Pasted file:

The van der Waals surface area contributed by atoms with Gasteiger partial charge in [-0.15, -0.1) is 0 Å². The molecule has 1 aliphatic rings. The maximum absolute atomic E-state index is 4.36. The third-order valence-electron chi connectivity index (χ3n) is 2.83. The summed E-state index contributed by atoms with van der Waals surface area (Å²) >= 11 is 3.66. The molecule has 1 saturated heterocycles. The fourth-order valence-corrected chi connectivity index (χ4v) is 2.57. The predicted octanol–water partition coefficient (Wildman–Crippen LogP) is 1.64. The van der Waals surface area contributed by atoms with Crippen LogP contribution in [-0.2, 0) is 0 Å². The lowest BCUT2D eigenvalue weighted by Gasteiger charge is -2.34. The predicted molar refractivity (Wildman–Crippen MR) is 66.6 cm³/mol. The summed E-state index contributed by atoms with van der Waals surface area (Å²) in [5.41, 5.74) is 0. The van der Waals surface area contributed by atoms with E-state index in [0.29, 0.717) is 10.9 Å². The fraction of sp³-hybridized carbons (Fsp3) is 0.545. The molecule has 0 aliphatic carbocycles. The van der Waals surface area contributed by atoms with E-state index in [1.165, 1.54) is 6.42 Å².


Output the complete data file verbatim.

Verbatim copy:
The van der Waals surface area contributed by atoms with Gasteiger partial charge in [-0.15, -0.1) is 0 Å². The molecule has 1 aliphatic rings. The maximum absolute atomic E-state index is 4.36. The third-order valence-electron chi connectivity index (χ3n) is 2.83. The summed E-state index contributed by atoms with van der Waals surface area (Å²) >= 11 is 3.66. The molecule has 1 saturated heterocycles. The fourth-order valence-corrected chi connectivity index (χ4v) is 2.57. The predicted octanol–water partition coefficient (Wildman–Crippen LogP) is 1.64. The van der Waals surface area contributed by atoms with Crippen LogP contribution in [-0.2, 0) is 0 Å². The lowest BCUT2D eigenvalue weighted by Gasteiger charge is -2.34. The predicted molar refractivity (Wildman–Crippen MR) is 66.6 cm³/mol. The summed E-state index contributed by atoms with van der Waals surface area (Å²) in [5.41, 5.74) is 0. The van der Waals surface area contributed by atoms with E-state index in [0.29, 0.717) is 10.9 Å². The fraction of sp³-hybridized carbons (Fsp3) is 0.545. The molecule has 0 aliphatic carbocycles. The van der Waals surface area contributed by atoms with E-state index in [1.165, 1.54) is 6.42 Å².